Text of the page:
# color gradient from beizer curve

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I want to make a color gradient from a beizer curve. The problem is that a beizer curve is parametric where for example x = f(t), y = f(t). I need to compute a 'y' (clor value) based on 'x'. But because the curve is parametric do not have any other option than to compute the 'y' value by sampling the 'x' axis. Is there no other solution? This is verry similar to 3dsMax material editor where you can control color gradients and other functions by beizer curves.

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I'm not sure a bezier curve is precisely the type of curve you need. But perhaps something very similar. Consider a polynomial function f(x) = a·x3 + b·x2 + c·x + d. You can evaluate this function anywhere between 0 and 1, and get a single value back (y). Two problems that we must solve, though, are that we have four unknowns (a, b, c, and d), and depending on what those values are, the result could be just about anything. But if we choose the unknowns carefully, we can restrict the range of the function when x is between 0 and 1. How do we choose values for a, b, c and d? There are a variety of ways, but here are two very useful ones:

We need four knowns of some form in order to determine the four unknowns. First, let's assume that f(0) = g0 and f(1) = g1. Basically, we are saying that when x is 0, we know that we'll get g0, the value that we chose ahead of time that will be at the very beginning of the color gradient. And the same for g1, except that it is the value of the color gradient at the very end. So this gives us two knowns.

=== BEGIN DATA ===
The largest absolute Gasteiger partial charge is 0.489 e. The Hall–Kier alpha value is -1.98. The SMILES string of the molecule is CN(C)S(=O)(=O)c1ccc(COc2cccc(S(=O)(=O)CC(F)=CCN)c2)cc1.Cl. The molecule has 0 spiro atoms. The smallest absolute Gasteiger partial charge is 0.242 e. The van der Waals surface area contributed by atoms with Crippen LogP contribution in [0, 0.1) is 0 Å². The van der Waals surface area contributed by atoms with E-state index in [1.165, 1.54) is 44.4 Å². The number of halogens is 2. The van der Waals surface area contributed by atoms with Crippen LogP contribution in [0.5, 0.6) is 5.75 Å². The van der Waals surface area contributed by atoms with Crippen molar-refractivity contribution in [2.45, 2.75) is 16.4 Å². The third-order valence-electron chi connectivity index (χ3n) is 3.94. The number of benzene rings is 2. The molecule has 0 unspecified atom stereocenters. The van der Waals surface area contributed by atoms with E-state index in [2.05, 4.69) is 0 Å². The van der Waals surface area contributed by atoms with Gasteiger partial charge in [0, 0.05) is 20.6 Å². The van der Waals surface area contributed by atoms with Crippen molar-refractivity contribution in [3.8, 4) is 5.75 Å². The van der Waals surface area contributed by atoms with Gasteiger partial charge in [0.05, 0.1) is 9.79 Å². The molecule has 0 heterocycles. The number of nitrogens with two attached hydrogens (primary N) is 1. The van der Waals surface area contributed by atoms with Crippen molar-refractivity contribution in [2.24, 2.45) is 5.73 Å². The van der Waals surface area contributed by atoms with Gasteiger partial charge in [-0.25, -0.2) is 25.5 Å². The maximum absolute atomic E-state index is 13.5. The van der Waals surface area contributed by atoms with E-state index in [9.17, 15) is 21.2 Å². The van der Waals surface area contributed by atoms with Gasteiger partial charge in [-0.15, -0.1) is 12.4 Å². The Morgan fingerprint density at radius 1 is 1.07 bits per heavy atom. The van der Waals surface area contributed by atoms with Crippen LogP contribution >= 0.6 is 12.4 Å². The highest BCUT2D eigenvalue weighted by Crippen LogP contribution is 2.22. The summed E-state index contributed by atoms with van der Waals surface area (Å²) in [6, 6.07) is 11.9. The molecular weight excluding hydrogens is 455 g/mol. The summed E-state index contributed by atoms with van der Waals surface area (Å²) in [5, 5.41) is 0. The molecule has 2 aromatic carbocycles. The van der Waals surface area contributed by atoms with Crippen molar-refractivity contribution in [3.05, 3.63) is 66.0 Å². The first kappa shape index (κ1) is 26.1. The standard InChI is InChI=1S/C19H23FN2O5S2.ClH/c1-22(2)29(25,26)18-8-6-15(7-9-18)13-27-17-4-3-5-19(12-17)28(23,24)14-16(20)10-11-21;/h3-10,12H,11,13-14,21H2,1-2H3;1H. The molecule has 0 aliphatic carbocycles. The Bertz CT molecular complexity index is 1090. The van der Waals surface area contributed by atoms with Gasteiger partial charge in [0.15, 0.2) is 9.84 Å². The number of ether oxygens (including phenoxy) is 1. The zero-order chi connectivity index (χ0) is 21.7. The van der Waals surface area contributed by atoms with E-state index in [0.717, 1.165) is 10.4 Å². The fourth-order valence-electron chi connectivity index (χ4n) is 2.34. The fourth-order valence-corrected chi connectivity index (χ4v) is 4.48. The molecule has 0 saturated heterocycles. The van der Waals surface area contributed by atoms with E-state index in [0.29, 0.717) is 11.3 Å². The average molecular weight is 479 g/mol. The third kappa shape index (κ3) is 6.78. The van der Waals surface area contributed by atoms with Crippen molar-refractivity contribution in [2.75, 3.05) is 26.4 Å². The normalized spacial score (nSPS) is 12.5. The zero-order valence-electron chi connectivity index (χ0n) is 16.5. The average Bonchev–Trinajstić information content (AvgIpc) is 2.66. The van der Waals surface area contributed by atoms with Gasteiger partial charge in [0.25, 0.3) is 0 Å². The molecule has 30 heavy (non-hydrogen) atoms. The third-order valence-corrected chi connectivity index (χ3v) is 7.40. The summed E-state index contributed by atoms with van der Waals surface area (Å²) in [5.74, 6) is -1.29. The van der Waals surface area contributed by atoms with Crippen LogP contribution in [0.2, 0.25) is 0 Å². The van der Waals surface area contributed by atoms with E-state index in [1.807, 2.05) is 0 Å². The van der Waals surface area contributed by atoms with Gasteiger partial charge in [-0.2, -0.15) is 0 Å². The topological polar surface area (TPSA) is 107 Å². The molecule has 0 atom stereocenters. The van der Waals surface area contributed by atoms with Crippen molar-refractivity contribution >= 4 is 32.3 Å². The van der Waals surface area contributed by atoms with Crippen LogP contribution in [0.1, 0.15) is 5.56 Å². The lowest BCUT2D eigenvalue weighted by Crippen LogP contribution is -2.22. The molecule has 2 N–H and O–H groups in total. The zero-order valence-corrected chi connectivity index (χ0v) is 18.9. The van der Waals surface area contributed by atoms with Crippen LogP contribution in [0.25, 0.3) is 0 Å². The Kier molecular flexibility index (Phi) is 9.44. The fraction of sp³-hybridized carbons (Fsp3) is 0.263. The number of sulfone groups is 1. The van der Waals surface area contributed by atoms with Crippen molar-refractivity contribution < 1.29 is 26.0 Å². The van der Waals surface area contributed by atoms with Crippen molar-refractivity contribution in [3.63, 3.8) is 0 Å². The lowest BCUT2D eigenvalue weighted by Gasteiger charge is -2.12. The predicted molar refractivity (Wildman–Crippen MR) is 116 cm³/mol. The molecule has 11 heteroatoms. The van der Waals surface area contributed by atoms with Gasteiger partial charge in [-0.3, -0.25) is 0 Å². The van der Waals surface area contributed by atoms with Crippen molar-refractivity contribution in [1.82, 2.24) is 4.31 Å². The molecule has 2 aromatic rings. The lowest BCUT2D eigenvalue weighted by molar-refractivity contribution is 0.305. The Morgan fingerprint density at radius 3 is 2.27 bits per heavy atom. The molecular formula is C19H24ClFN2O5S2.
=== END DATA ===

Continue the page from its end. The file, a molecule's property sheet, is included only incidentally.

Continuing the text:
The easy way to calculate the second two knowns would be to do essentially the same thing as above, but for values when x is 1/3 and 2/3. We could say then that f(1/3) = g1/3 and f(2/3) = g2/3. So now that we have four knowns, how do we get the four unknowns a, b, c, and d?

First, using the g constants that we have chosen, rewrite the polynomial above, with the x value filled in:

f(0) = g0 = a·(0)3 + b·(0)2 + c·(0) + d
f(1/3) = g1/3 = a·(1/3)3 + b·(1/3)2 + c·(1/3) + d
f(2/3) = g2/3 = a·(2/3)3 + b·(2/3)2 + c·(2/3) + d
f(1) = g1 = a·(1)3 + b·(1)2 + c·(1) + d

These simplify into

g0 = d
g1/3 = a·(1/27) + b·(1/9) + c·(1/3) + d
g2/3 = a·(8/27) + b·(4/9) + c·(2/3) + d
g1 = a + b + c + d

When you solve that system of equations (you can do it the basic algebraic way, or use linear algebra, whichever you're more comfortable with), you get

a = 9/2·g1 - 27/2·g2/3 + 27/2·g1/3 - 9/2·g0
b = -9/2·g1 + 18·g2/3 - 45/2·g1/3 + 9·g0
c = g1 - 9/2·g2/3 + 0·g1/3 - 11/2·g0
d = g0

So whatever you choose for g0, g1/3, g2/3, and g1, you can use those four values to determine a, b, c, and d, plug all that into f(x) = a·x3 + b·x2 + c·x + d, and then figure out what f(x) equals. The resulting gradient will be a curve that starts at g0, goes through both g1/3 and g2/3 when x is 1/3 and 2/3 respectively, and ends at g1.

The other way to determine the other two knowns is a little more creative, and requires a bit of calculus knowledge. It is more similar to bezier curves, however. Instead of saying that the curve equals g1/3 and g2/3 when x is 1/3 and 2/3 respectively, let's say that the slope of the curves equals s0 and s1 when x is 0 and 1 respectively. This will mean that we know the value and slope of the curve only at x = 0 and 1, but we don't know anything about the curve in between. We still have the first and last equations from above, because they came from our first two knowns: